In which we prove that there are -point metric spaces that cannot be embedded into L1 with distortion , and we see further applications of Leighton-Rao type relaxations and of the use of metric embeddings as rounding schemes.
Tag Archives: Metric embeddings
CS359G Lecture 9: Bourgain’s Embedding
In which we prove that every metric can be embedded into L1 with logarithmic distortion.
Today we prove the following theorem.
Theorem 1 (Bourgain) Let be a semimetric defined over a finite set . Then there exists a mapping such that, for every two elements ,
where is an absolute constant. Given , the mapping can be found with high probability in randomized polynomial time in .
Together with the results that we proved in the last lecture, this implies that an optimal solution to the Leighton-Rao relaxation can be rounded to an -approximate solution to the sparsest cut problem. This was the best known approximation algorithm for sparsest cut for 15 years, until the Arora-Rao-Vazirani algorithm, which will be our next topic.
CS359G Lecture 8: the Leighton-Rao Relaxation
In which we introduce the Leighton-Rao relaxation of sparsest cut.
Let be an undirected graph. Unlike past lectures, we will not need to assume that is regular. We are interested in finding a sparsest cut in , where the sparsity of a non-trivial bipartition of the vertices is
which is the ratio between the fraction of edges that are cut by and the fraction of pairs of vertices that are disconnected by the removal of those edges.
Another way to write the sparsity of a cut is as
where is the adjacency matrix of and is the indicator function of the set .
The observation that led us to see as the optimum of a continuous relaxation of was to observe that , and then relax the problem by allowing arbitrary functions instead of indicator functions .
The Leighton-Rao relaxation of sparsest cut is obtained using, instead, the following observation: if, for a set , we define , then defines a semi-metric over the set , because is symmetric, , and the triangle inequality holds. So we could think about allowing arbitrary semi-metrics in the expression for , and define
This might seem like such a broad relaxation that there could be graphs on which bears no connection to . Instead, we will prove the fairly good estimate
Furthermore, we will show that , and an optimal solution can be computed in polynomial time, and the second inequality above has a constructive proof, from which we derive a polynomial time -approximate algorithm for sparsest cut.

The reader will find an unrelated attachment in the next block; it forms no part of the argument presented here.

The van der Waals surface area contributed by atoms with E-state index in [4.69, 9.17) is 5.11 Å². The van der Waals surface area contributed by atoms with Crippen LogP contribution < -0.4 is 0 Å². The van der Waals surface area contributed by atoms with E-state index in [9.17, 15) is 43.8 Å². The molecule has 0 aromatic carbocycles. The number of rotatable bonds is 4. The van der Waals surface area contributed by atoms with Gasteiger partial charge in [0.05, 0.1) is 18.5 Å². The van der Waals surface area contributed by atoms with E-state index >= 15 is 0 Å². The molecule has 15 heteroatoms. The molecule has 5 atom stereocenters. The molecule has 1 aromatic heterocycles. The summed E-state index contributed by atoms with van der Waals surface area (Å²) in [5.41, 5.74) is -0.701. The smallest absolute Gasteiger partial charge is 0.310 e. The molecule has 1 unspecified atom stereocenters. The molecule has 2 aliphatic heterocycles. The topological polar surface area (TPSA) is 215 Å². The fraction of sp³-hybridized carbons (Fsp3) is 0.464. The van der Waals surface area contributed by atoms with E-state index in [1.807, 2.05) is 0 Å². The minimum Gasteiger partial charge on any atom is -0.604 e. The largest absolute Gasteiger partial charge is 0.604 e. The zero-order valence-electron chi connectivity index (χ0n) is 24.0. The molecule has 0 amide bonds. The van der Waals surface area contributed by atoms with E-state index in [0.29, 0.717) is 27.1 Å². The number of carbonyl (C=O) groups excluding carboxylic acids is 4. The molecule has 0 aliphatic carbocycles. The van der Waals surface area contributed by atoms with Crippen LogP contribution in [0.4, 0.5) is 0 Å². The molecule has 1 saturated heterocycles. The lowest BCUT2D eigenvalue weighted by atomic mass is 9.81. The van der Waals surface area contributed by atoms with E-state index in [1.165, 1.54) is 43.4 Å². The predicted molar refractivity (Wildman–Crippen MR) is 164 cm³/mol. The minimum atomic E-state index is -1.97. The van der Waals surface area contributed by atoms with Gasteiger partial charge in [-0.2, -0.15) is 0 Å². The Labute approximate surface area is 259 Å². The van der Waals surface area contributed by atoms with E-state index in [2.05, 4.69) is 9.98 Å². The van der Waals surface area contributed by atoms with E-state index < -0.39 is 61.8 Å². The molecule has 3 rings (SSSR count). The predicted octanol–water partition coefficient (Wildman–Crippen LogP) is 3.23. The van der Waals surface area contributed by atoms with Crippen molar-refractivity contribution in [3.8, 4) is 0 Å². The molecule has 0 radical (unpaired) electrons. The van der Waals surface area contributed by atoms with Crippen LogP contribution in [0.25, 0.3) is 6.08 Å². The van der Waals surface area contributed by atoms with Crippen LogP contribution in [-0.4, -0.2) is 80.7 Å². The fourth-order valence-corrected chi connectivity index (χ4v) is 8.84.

1. Formulating the Leighton-Rao Relaxation as a Linear Program
The value and an optimal can be computed in polynomial time by solving the following linear program
that has a variable for every unordered pair of distinct vertices . Clearly, every solution to the linear program (3) is also a solution to the right-hand side of the definition (1) of the Leighton-Rao parameter, with the same cost. Also every semi-metric can be normalized so that by multiplying every distance by a fixed constant, and the normalization does not change the value of the right-hand side of (1); after the normalization, the semimetric is a feasible solution to the linear program (3), with the same cost.
In the rest of this lecture and the next, we will show how to round a solution to (3) into a cut, achieving the logarithmic approximation promised in (2).
2. An L1 Relaxation of Sparsest Cut
In the Leighton-Rao relaxation, we relax distance functions of the form to completely arbitrary distance functions. Let us consider an intermediate relaxation, in which we allow distance functions that can be realized by an embedding of the vertices in an space.
Recall that, for a vector , its norm is defined as , and that this norm makes into a metric space with the distance function
The distance function is an example of a distance function that can be realized by mapping each vertex to a real vector, and then defining the distance between two vertices as the norm of the respective vectors. Of course it is an extremely restrictive special case, in which the dimension of the vectors is one, and in which every vertex is actually mapping to either zero or one. Let us consider the relaxation of sparsest cut to arbitrary mappings, and define
This may seem like another very broad relaxation of sparsest cut, whose optimum might bear no correlation with the sparsest cut optimum. The following theorem shows that this is not the case.
Theorem 1 For every graph , .
Furthermore, there is a polynomial time algorithm that, given a mapping , finds a cut such that
Proof: We use ideas that have already come up in the proof the difficult direction of Cheeger’s inequality. First, we note that for every nonnegative reals and positive reals we have
Let be the -th coordinate of the vector , thus . Then we can decompose the right-hand side of (4) by coordinates, and write
This already shows that, in the definition of , we can map, with no loss of generality, to 1-dimensional spaces.
Let be the coordinate that achieves the minimum above. Because the cost function is invariant under the shifts and scalings (that is, the cost of a function is the same as the cost of for every two constants and ) there is a function such that has the same cost function as and it has a unit-length range .